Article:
The setting, a vast gallery with a black frame suspended from the central skylight, heightened the feeling of a clean slate for Olivier Theyskens, reviving his signature label after a 14-year absence.
The Belgian designer reclaimed his hook-and-eye closures, low-slung bustiers, lean tuxedo pants and swallowtail gowns. While most of the collection was black, he had wrung out the Gothic overtones and kept the silhouettes pure and reduced.
There was a whiff of Azzedine Alaïa to the skater dresses, taut knits and flaring dressmaker coats — and to the nature of his comeback after cycling through Rochas, Nina Ricci and Theory, taking two years to ready his self-funded comeback. Alaïa is exalted as the penultimate independent designer, for even if his house is owned by luxury giant Richemont, he sticks to his own calendar and my-way-or-the-highway ethos. To wit: Alaïa is said to be planning his next show for sometime after fashion week.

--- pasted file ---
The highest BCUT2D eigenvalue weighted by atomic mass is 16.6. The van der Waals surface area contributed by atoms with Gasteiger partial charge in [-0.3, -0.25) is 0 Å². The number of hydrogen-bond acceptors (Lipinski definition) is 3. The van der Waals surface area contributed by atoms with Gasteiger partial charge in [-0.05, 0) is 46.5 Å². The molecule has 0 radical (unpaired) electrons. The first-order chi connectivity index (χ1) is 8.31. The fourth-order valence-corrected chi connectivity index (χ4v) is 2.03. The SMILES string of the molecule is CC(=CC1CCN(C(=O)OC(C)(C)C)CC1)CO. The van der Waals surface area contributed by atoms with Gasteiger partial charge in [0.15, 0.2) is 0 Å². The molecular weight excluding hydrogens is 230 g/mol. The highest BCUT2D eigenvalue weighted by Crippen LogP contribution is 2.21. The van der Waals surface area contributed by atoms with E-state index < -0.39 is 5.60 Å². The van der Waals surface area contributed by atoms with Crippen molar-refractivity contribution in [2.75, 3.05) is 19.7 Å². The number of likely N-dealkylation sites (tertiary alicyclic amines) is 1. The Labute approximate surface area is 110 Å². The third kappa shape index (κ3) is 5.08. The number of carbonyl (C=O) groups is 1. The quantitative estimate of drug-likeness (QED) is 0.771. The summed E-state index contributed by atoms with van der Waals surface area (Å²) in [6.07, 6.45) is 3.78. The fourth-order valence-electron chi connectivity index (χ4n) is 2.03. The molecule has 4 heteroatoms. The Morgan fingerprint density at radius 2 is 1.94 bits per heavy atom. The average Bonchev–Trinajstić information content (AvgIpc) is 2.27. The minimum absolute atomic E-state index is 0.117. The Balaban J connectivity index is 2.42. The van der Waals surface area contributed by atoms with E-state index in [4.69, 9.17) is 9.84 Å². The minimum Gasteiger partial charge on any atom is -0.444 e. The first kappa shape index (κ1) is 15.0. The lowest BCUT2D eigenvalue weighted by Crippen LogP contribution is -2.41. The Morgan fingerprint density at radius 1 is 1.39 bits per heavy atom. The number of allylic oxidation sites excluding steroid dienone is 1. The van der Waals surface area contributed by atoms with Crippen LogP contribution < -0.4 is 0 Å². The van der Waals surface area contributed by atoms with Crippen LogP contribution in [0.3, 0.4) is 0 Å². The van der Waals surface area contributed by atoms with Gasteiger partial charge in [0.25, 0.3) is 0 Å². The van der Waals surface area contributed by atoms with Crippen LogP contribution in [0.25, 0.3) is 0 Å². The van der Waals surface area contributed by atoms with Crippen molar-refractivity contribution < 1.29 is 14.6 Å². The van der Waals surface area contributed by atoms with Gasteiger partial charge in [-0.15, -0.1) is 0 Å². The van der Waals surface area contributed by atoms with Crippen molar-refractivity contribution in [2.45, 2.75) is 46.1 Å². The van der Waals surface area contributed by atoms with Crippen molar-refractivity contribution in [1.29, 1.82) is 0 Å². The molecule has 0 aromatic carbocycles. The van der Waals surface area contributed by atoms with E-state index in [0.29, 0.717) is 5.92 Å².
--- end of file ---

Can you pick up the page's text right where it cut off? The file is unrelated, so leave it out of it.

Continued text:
Theyskens, who catapulted onto the international radar in 1998 when he dressed Madonna for the Oscars, said he’s been “wishing all along my career to be able to launch my brand and to develop further the work that I started when I debuted under my name in fashion.”
It was a respectable, if restrained return, hinged more on commercial clothes than the poetic flights of fantasy of yore. Let’s see how it develops.